Looking upstream, the Transquaking River feeds into Fishing Bay near Blackwater National Wildlife Refuge. Showing the big picture is important but can obscure the everyday ways we depend on a healthy environment. (Photo by Will Parson/Chesapeake Bay Program))

No single photo can capture all the links between our actions and their environmental impact. Sometimes, the instinct is to pull away and show the wide view, in order to illustrate the first rule of ecology: that everything is connected. The most extreme—and successful—example of this approach is probably the photograph known as “Earthrise,” made by astronaut Bill Anders aboard Apollo 8 in 1968. It encapsulated the growing environmental movement by speaking to the fact that we are all in this together. It reminded us that we share a home on “spaceship Earth.”

Planet Earth is seen with the edge of the moon in the foreground

The earth is seen from the lunar capsule of Apollo 8 on Dec. 24, 1968. Known as “Earthrise,” the photo became an icon of the environmental movement. (Photo by William Anders/NASA)

But most attempts to take a step back end up losing sight of the intimate moments that reflect how we depend on the environment every day. Cooking fresh food for dinner, drawing clean drinking water from the tap, catching your breath, visiting the local park—moments like these matter the most.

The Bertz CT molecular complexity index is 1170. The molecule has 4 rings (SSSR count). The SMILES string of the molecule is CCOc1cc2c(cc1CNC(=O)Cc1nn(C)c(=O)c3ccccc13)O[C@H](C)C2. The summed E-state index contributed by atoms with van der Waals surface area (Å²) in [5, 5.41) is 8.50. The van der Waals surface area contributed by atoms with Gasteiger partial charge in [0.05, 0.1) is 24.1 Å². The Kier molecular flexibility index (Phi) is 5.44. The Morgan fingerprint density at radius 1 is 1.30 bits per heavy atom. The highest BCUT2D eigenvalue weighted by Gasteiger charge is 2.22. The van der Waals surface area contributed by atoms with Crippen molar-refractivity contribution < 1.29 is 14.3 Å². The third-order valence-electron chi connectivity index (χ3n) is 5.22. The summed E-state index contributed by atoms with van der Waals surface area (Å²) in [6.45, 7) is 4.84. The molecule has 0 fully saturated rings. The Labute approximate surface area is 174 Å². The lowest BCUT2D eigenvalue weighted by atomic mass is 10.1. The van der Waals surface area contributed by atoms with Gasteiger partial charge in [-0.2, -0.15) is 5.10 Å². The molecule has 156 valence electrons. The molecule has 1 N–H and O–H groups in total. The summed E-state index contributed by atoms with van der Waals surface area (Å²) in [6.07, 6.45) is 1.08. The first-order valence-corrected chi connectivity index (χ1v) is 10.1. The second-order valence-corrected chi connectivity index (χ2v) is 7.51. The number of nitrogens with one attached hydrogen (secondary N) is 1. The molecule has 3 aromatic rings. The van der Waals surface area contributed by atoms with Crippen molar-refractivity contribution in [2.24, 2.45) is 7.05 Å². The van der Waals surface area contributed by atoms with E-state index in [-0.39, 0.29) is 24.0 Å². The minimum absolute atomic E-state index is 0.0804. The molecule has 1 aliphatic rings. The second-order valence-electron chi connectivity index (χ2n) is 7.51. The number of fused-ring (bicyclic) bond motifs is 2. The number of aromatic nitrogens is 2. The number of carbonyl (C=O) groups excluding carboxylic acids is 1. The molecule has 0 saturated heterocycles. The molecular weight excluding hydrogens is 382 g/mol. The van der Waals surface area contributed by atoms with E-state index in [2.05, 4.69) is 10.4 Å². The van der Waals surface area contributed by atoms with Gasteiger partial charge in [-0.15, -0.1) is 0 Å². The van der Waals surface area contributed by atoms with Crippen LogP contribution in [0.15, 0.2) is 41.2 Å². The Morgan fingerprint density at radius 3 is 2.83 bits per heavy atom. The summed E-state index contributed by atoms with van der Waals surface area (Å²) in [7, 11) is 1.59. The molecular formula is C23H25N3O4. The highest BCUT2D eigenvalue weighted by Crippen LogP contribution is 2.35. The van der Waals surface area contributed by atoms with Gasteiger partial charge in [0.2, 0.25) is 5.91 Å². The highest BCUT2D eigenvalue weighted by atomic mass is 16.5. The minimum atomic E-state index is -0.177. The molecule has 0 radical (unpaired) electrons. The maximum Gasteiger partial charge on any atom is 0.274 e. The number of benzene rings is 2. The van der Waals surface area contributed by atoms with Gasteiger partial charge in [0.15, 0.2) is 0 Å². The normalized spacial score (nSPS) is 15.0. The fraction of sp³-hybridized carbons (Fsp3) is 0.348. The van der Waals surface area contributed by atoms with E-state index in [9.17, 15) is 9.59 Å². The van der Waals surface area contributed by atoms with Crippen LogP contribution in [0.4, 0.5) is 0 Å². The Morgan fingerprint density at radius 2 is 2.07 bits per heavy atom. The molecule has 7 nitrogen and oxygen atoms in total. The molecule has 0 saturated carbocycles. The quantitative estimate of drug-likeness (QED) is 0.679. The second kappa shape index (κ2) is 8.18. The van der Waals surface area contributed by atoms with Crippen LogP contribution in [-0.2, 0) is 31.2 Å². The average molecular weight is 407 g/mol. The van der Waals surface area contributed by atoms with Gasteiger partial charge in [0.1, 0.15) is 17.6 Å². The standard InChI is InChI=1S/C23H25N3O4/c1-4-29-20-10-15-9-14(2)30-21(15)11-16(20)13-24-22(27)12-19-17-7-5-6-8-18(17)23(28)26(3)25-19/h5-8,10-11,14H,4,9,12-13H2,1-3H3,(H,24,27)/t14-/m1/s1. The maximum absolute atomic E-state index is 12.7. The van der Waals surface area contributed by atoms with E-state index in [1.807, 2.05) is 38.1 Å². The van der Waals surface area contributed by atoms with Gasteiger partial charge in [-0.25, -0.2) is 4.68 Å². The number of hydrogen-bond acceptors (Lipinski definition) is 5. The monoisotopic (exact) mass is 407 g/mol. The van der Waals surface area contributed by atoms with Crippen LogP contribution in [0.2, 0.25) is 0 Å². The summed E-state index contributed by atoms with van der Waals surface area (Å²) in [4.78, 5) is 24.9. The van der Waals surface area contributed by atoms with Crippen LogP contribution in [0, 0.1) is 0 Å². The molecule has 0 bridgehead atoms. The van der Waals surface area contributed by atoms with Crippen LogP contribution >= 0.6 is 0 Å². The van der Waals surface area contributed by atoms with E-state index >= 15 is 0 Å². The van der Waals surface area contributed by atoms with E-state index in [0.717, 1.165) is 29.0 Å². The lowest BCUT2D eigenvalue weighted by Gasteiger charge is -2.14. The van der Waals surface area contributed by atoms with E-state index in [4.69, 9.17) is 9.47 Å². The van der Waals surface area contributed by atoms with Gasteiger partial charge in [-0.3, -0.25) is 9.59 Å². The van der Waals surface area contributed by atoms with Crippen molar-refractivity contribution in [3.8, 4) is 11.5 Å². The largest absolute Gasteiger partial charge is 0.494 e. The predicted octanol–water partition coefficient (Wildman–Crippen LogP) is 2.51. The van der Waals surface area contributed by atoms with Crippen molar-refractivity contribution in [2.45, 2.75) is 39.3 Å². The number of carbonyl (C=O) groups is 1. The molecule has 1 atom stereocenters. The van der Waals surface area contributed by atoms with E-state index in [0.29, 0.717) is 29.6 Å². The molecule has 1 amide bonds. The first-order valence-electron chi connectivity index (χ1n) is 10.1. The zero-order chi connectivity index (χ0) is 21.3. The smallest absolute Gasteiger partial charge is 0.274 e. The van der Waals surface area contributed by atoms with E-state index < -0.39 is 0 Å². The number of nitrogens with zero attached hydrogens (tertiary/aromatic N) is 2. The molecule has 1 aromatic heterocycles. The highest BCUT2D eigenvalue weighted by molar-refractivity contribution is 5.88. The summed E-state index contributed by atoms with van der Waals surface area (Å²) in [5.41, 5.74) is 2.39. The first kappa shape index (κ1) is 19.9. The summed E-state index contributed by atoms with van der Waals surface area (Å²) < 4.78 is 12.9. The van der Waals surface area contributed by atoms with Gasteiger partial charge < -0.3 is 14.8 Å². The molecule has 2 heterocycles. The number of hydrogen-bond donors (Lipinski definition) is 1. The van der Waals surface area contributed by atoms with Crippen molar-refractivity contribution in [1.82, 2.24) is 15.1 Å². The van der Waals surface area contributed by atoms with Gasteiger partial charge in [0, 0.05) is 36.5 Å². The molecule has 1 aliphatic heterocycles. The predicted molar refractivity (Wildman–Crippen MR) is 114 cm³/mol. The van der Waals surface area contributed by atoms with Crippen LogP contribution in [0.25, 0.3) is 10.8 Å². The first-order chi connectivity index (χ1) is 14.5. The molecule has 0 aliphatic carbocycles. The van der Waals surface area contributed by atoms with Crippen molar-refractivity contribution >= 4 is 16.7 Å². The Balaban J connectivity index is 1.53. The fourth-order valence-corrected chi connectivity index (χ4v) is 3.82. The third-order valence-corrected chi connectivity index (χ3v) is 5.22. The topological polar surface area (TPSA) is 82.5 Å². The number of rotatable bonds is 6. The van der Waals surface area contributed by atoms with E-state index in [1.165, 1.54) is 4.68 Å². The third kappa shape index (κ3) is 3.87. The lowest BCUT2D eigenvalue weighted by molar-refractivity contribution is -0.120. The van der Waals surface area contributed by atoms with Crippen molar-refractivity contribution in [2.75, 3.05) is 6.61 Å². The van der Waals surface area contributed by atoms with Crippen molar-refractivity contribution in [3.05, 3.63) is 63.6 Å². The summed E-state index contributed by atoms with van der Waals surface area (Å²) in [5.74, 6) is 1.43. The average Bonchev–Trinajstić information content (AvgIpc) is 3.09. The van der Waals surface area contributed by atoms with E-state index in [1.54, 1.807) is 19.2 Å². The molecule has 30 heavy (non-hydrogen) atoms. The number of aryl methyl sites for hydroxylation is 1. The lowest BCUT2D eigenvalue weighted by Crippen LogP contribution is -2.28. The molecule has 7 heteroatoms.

The wide view of the Chesapeake watershed can show how pollution sources connect to their impacts downstream. At the same time, it’s important to remember that the environment is not something far away. Though the positive impacts of our collective actions—like planting shade trees that also soak up nutrients, installing rain gardens that also make sidewalks safer, and adopting conservation practices that also boost harvests—ultimately help restore the Chesapeake Bay, their benefits begin closer to home.



There are no comments.

Leave a comment:

Time to share! Please leave comments that are respectful and constructive. We do not publish comments that are disrespectful or make false claims.

Thank you!

Your comment has been received. Before it can be published, the comment will be reviewed by our team to ensure it adheres with our rules of engagement.

Back to recent stories